Prosciutto di Parma is a DOP product – Denominazione di Origine Protetta = Protected Origin Denomination.
In the USA, prosciutto di Parma is sold in many grocery stores and supermarkets. It’s also available online for delivery everywhere in North America.
The branding guarantees that the prosciutto is the real one. It’s illegal worldwide to make and sell a product with the same name if not the original one.
Parma is a town in the heart of Emilia-Romagna. There they make prosciutto using an age-old tradition passed on from generation to generation. Prosciutto di Parma dates back thousands of years to Roman times. In 100 BCE, Cato, the “Censor,” first mentioned the extraordinary taste of the air-cured ham made around the town of Parma. To make their prized meat last longer, villagers would hang it up to dry, covering it in salt and oil to prevent spoilage.
Producers must follow strict legal guidelines to make this variety of prosciutto. They are closely monitored by the Consorzio di Prosciutto di Parma. The time-honored methods are 100% natural: no additives, just sea salt, air, and time.
Prosciutto di Parma
How to make Prosciutto di Parma e fichi – Prosciutto di Parma and figs in the USA
Cut the figs in two halves.
Put the prosciutto and the figs on a serving plate.
300 g di formaggio Casera (giovane, non stagionato)
1 bicchierino di grappa (non essenziale)
birra (fondamentale: è il segreto dell’impasto che si gonfia come un Krapfen)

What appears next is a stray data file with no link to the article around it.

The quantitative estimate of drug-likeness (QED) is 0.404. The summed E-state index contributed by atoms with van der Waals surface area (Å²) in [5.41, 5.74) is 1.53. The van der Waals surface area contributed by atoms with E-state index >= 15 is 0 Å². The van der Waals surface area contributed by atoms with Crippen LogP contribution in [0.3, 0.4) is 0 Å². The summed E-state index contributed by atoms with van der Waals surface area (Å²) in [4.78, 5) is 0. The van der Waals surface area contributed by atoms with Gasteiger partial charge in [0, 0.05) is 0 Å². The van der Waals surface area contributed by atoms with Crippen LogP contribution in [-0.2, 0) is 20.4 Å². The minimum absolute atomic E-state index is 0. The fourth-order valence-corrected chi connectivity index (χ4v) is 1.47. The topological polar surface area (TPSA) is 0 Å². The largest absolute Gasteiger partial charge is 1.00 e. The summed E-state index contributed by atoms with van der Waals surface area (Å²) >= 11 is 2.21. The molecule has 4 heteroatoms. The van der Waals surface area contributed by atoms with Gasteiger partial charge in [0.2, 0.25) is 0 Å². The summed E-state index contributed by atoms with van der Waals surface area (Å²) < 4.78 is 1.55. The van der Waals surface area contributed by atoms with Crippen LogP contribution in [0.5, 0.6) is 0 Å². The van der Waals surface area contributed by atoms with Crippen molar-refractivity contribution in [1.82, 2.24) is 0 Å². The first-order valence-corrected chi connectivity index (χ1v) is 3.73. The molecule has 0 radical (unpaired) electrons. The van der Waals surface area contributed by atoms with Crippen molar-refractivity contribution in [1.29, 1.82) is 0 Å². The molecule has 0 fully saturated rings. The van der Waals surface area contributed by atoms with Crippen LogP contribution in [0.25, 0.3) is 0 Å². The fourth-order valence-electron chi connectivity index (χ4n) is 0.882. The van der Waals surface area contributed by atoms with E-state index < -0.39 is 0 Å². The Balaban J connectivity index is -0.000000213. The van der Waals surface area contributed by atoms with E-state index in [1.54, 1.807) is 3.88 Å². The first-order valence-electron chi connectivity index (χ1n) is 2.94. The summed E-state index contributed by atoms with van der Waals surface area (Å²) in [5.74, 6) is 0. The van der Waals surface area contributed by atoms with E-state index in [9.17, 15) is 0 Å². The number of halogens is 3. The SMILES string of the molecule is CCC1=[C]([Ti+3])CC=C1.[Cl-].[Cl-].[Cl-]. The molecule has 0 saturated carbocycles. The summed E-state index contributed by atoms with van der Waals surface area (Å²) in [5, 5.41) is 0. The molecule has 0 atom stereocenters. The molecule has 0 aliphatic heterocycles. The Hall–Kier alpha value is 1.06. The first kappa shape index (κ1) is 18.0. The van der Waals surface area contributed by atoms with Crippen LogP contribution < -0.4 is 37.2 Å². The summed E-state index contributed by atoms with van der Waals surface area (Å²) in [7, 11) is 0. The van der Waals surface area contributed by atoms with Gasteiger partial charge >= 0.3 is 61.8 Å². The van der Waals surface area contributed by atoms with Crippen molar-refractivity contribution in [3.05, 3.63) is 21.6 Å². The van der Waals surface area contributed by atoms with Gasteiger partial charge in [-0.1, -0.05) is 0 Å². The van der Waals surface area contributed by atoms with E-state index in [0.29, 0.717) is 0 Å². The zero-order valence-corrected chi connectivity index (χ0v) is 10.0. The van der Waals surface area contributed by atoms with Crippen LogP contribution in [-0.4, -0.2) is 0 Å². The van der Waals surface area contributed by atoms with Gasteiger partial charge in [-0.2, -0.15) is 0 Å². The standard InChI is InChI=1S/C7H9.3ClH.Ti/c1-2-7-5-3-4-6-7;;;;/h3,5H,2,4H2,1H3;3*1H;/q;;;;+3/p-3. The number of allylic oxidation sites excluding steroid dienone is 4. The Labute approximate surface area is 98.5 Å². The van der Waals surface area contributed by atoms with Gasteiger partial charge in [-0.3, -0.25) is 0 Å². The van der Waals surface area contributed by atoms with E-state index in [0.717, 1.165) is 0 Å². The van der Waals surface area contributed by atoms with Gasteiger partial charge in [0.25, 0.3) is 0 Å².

olio per friggere
un pizzico di lievito
Ponte in Valtellina, Valtellina, Lombardia
Gli sciatt sono un piatto di anripasto tipico della Valtellina.
Letteralmente sciatt in dialetto valtellinese vuol dire rospo. Gli sciatt sono però delle frittelline croccanti di forma tondeggiante con cuore di formaggio fuso, solitamente servite su letto di cicoria. Originariamente, gli sciatt erano tipici solo del paese di Ponte in Valtellina, oggi vengono considerati una specialità dell’intera valle.
Come preparare gli Sciatt
Una miscela di farina di grano saraceno e farina bianca viene impastata con birra, acqua, un pizzico di lievito o bicarbonato e un goccio di grappa fino adottenere un composto (pastella) non troppo liquido, nel quale verrà immerso il formaggio Casera (giovane non stagionato) tagliato a cubetti.
Dopo aver scaldato l’olio alla temperatura di frittura, in una pentola capiente, l’impasto viene calato nell’olio a piccole porzioni, mediante l’uso di un cucchiaio grande, avendo cura di raccogliere un cubetto di casera per ogni sciatt. Tolti dall’olio quando ben dorati, vanno serviti direttamente nel piatto con cicoria cruda, tagliata sottilmente e condita con olio, aceto e sale, perché siano consumati appena fatti. La temperatura dell’olio che frigge blocca l’impasto liquido in forme curiose, a volte con strane somiglianze ai ranocchi: da questo il nome di “rospi” o, in dialetto, sciatt. Poiché calare nell’olio il cucchiaio con l’impasto e il dadino di formaggio all’interno (se resta all’esterno cola fuori!) è un’operazione che richiede abilità, a volte si può usare un cucchiaio emisferico speciale. Gli sciatt allora vengono rotondi o comunque più regolari.
18 slices Prosciutto San Daniele 18 slices ripe pineapple 600 g crescenza (soft cheese 100 g chopped chervil or parsley 70 g chopped basil 200 g slivered almonds 80 g honey 200 g whole yogurt 50 g extra virgin olive oil salt and pepper to taste
How to make Roulade of Prosciutto San Daniele “Bahian style”
Sear the pineapple briefly, then cool it immediately in iced water. Prepare the filling by mixing all the remaining ingredients except the prosciutto, adding salt and pepper to taste. Layout the slices of prosciutto, place the pieces of pineapple on top with the filling to one side. Roll the prosciutto to form roulades. Garnish with grated coconut.